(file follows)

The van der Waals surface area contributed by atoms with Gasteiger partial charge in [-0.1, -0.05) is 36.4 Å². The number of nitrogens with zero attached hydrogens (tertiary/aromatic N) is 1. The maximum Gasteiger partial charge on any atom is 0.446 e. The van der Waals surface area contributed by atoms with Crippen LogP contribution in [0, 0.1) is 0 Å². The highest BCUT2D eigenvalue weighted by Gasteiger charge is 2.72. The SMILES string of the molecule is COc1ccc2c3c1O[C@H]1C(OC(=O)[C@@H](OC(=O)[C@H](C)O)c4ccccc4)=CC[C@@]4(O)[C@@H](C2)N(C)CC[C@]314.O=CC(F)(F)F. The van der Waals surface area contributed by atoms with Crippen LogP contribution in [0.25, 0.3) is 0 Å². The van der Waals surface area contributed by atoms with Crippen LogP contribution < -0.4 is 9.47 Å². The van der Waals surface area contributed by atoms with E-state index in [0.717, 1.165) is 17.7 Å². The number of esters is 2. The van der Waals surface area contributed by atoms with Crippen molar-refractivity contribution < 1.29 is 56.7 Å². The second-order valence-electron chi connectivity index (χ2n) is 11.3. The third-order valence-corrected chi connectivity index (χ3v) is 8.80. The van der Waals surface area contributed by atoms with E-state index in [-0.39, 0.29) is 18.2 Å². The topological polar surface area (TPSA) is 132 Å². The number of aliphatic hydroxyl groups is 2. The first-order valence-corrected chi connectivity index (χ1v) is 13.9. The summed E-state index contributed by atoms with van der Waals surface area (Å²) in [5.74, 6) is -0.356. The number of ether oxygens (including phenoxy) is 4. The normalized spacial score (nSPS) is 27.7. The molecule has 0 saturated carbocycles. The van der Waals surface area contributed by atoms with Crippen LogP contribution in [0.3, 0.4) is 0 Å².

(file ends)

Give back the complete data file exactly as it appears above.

The van der Waals surface area contributed by atoms with Gasteiger partial charge in [-0.1, -0.05) is 36.4 Å². The number of nitrogens with zero attached hydrogens (tertiary/aromatic N) is 1. The maximum Gasteiger partial charge on any atom is 0.446 e. The van der Waals surface area contributed by atoms with Crippen LogP contribution in [0, 0.1) is 0 Å². The highest BCUT2D eigenvalue weighted by Gasteiger charge is 2.72. The SMILES string of the molecule is COc1ccc2c3c1O[C@H]1C(OC(=O)[C@@H](OC(=O)[C@H](C)O)c4ccccc4)=CC[C@@]4(O)[C@@H](C2)N(C)CC[C@]314.O=CC(F)(F)F. The van der Waals surface area contributed by atoms with Crippen LogP contribution in [0.25, 0.3) is 0 Å². The van der Waals surface area contributed by atoms with Crippen LogP contribution < -0.4 is 9.47 Å². The van der Waals surface area contributed by atoms with E-state index in [0.717, 1.165) is 17.7 Å². The number of esters is 2. The van der Waals surface area contributed by atoms with Crippen molar-refractivity contribution < 1.29 is 56.7 Å². The second-order valence-electron chi connectivity index (χ2n) is 11.3. The third-order valence-corrected chi connectivity index (χ3v) is 8.80. The van der Waals surface area contributed by atoms with E-state index in [-0.39, 0.29) is 18.2 Å². The topological polar surface area (TPSA) is 132 Å². The number of aliphatic hydroxyl groups is 2. The first-order valence-corrected chi connectivity index (χ1v) is 13.9. The summed E-state index contributed by atoms with van der Waals surface area (Å²) in [5.74, 6) is -0.356. The number of ether oxygens (including phenoxy) is 4. The normalized spacial score (nSPS) is 27.7. The molecule has 0 saturated carbocycles. The van der Waals surface area contributed by atoms with Crippen LogP contribution in [0.3, 0.4) is 0 Å².